John McCain may have joked on Saturday Night Live that Democrats should hedge their bets and keep their presidential nominee options open until the Democratic National Convention, but it’s expected that in the interests of finally showing some party unity, we’ll see Hillary forced out of the race by June at the latest.

Speculation is already heating up as to why she hasn’t withdrawn already — one suggestion is that she’s positioning herself for another tilt at president in 2012 should Obama fall to McCain. But the question generating the most buzz at the moment is who will earn the VP slot on the two major tickets. McCain’s said to already have a shopping list of three front runners, but Obama’s camp is being much quieter.

Democratic VP As the race for the Democratic nomination reaches its last days, the talk about who will fill the vice president slot on the ticket is heating up again. There are still some democrats hoping to hedge their bets with an Obama/Hillary ticket, as the New York Times reports. But ABC News says Obama is looking further afield in the ironically titled piece“Obama Begins Secret Search for VP”. Reports from the US are light on any details of who the Obama camp is considering, but House Speaker Nancy Pelosi has ruled out a tilt at VP, saying she already has the best job in the world. — Beyond the Dome

Republican VP Compared to the Democrats, the Republicans had an easy ride to choose their presidential nominee, and now they’re on the lookout for a VP nominee too. The New York Times reports that three hopefuls will meet with McCain at his ranch this week. The role call is claimed to be Florida governor Charlie Crist, Louisiana governor Bobby Jindal and Mitt Romney, former Massachusetts governor and onetime rival for the Republican nomination. — New York Times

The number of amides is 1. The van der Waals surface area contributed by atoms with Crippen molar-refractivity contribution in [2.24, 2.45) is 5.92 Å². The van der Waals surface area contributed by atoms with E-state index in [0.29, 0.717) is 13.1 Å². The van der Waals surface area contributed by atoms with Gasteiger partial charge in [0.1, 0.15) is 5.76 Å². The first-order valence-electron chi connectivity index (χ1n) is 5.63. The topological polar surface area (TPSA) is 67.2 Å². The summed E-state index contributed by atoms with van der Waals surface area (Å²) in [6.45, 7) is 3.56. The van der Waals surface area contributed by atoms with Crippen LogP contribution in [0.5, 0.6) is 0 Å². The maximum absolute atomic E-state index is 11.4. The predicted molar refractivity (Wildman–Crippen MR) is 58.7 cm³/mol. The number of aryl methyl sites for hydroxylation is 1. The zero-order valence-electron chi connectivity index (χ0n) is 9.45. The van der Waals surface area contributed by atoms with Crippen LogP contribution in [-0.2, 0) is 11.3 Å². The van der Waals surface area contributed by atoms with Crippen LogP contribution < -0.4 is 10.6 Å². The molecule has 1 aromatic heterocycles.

Executive Powers George W. Bush’s extraordinary use of executive powers during his tenure is set to become a campaign issue on both sides of politics, with Barack Obama yesterday echoing McCain’s pledge last week to rein in executive powers. “Both of the likely presidential nominees are now trying to distance themselves from one of President Bush’s most controversial uses of executive power: using signing statements to declare that, in effect, he’ll treat certain provisions of new laws as optional if he thinks they encroach on his presidential powers.” — Beyond the Dome

Hillary 2012? Obama’s won the delegate numbers game, but Hillary is still talking. Why? Some are suggesting she’s gearing up for a second bite of the cherry in 2012. David Corn suggests that should Obama lose to McCain, Clinton will try to position herself as a “vindicated politician” and “the better candidate” to launch a bid for president in 2012. One wonders if even the staggering fundraising ability of the two Clintons could pull off a second campaign for the democratic nomination. — David Corn

Anti-spin Barack Obama’s new senior advisor for his presidential campaign, retired ABC correspondent Linda Douglass is trying to position the Obama campaign as a spin-free zone. “My intention is that I won’t spin,” she says. “I absolutely vow that I will tell the truth.” Brave words, but can a cynical electorate truly believe them? Do the democrats have a CJ Cregg on their hands? We can only hope. — TVNewser [via Trevor Cook]. 

Old school spin In the more traditional vein of spindoctoring, Trevor Cook points to some tips you can pick up on how to seduce the media from the masterful John McCain and his campaign:

“McCain asks [reporter] Joe about his kids, by name, then recommends a new book he’s been reading—something unexpectedly literary (I.B. Singer’s short stories?). Seamlessly, he mentions an article Joe wrote—not last week, but in 1993!

The reporter has never voted for a Republican in his life. But he’s a goner.”

The anecdote was drawn from a feature in The New York Review of Books.

You’ve been YouTubed It could probably be done to any politician, but someone’s done it to John McCain this time. The “we suspect they’re Democrat voters” behind have published an amusing video called “McCain’s YouTube Problem Just Became a Nightmare

Get Crikey for $1 a week.

Lockdowns are over and BBQs are back! At last, we get to talk to people in real life. But conversation topics outside COVID are so thin on the ground.

Join Crikey and we’ll give you something to talk about. Get your first 12 weeks for $12 to get stories, analysis and BBQ stoppers you won’t see anywhere else.

Peter Fray
Peter Fray
Editor-in-chief of Crikey
12 weeks for just $12.